Incidents of Violence Against Women Steadily Increase Amid Pandemic: Report

Incidents of Violence Against Women Steadily Increase Amid Pandemic: Report
Quebec Minister Responsible for the Status of Women Isabelle Charest launches an add campaign aiming to curb violence against women in Montreal on Nov. 23, 2020. (Paul Chiasson/The Canadian Press)
Isaac Teo
A new report (pdf) says that violence against women has been gradually increasing in Canada since the start of the COVID-19 pandemic.
According to findings, organizations that support survivors have found a 20 to 30 percent increase in violence against women in certain regions across Canada since the first lockdown was implemented in March. 
Calls to police for domestic disturbances have also increased by 12 percent from March to June, the report says, citing the data from Statistic Canada. On top of that, shelters and anti-violence organizations reported that the increasing calls they received from women in need of help are getting more severe in terms of the violence and abuse. 
For instance, in a recent national survey (pdf), when shelters were asked about the severity and types of violence encountered by the women they admitted, 16 percent of them expressed much more severe violence, 36 percent said somewhat more, and 48 percent replied about the same. In addition, over 37 percent of the respondents said they had seen changes in the types of violence inflicted on women, and that they were seeing women scoring “higher on danger risk assessments with higher indicators of lethality.”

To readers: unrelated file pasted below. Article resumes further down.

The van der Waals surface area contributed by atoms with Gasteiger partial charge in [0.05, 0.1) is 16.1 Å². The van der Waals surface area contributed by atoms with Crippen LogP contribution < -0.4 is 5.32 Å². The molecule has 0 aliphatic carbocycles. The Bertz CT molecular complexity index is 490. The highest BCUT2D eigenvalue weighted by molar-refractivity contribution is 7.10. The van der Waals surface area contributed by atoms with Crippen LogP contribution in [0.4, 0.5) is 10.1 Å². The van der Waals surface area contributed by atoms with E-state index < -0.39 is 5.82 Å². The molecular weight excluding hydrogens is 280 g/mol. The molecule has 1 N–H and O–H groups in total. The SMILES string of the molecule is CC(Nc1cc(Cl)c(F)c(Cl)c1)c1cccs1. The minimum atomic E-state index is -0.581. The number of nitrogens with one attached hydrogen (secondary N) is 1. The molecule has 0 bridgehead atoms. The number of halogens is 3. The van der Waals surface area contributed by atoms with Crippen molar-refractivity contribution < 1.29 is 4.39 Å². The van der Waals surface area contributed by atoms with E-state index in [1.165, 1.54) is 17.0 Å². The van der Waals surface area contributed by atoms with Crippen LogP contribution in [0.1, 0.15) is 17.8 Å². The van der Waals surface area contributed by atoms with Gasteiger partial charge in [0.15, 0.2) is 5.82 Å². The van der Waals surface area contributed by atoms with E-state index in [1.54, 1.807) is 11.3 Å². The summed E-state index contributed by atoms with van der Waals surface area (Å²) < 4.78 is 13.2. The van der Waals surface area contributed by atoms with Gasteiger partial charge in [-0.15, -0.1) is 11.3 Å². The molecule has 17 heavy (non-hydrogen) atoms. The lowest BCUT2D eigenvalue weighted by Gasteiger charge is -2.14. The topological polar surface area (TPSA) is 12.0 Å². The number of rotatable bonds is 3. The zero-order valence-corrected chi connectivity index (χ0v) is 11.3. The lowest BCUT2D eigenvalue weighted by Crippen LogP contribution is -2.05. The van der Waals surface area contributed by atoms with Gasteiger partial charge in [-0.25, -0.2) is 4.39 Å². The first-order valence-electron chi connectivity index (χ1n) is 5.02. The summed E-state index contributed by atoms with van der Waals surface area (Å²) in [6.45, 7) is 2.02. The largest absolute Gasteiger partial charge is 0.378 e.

The report also noted that lockdown measures and isolation have made it “even more difficult for survivors to reach out for help.”
Besides that, survey data shows the number of crisis calls and requests for admittance to shelters changed during the different phases of the pandemic. For example, 59 percent of respondents said there was a decrease in crisis calls from March to May. But calls started to increase again from June to October, reported 61 percent of them. 
“At first, it was very quiet, which was concerning because we knew there were women in the community who needed support,” a respondent said. “We did not get busier until September and now we are very steady with both calls and stays in the shelters.”